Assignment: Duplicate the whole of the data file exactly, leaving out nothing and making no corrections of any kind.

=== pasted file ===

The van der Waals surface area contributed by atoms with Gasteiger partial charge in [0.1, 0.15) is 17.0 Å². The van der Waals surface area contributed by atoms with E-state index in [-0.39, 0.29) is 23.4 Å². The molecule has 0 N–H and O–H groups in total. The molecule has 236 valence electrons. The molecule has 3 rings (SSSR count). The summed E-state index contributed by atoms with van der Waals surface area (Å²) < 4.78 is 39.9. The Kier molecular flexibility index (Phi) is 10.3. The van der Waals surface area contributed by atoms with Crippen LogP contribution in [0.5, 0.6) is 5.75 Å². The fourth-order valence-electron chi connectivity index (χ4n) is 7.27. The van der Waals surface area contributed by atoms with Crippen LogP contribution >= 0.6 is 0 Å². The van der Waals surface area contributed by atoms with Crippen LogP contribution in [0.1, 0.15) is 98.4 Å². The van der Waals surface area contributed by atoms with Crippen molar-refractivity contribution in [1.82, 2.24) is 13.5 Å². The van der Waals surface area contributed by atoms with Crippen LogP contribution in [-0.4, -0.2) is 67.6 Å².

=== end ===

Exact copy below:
The van der Waals surface area contributed by atoms with Gasteiger partial charge in [0.1, 0.15) is 17.0 Å². The van der Waals surface area contributed by atoms with E-state index in [-0.39, 0.29) is 23.4 Å². The molecule has 0 N–H and O–H groups in total. The molecule has 236 valence electrons. The molecule has 3 rings (SSSR count). The summed E-state index contributed by atoms with van der Waals surface area (Å²) < 4.78 is 39.9. The Kier molecular flexibility index (Phi) is 10.3. The van der Waals surface area contributed by atoms with Crippen LogP contribution in [0.5, 0.6) is 5.75 Å². The fourth-order valence-electron chi connectivity index (χ4n) is 7.27. The van der Waals surface area contributed by atoms with Crippen LogP contribution >= 0.6 is 0 Å². The van der Waals surface area contributed by atoms with Crippen LogP contribution in [0.1, 0.15) is 98.4 Å². The van der Waals surface area contributed by atoms with Crippen molar-refractivity contribution in [1.82, 2.24) is 13.5 Å². The van der Waals surface area contributed by atoms with Crippen LogP contribution in [-0.4, -0.2) is 67.6 Å².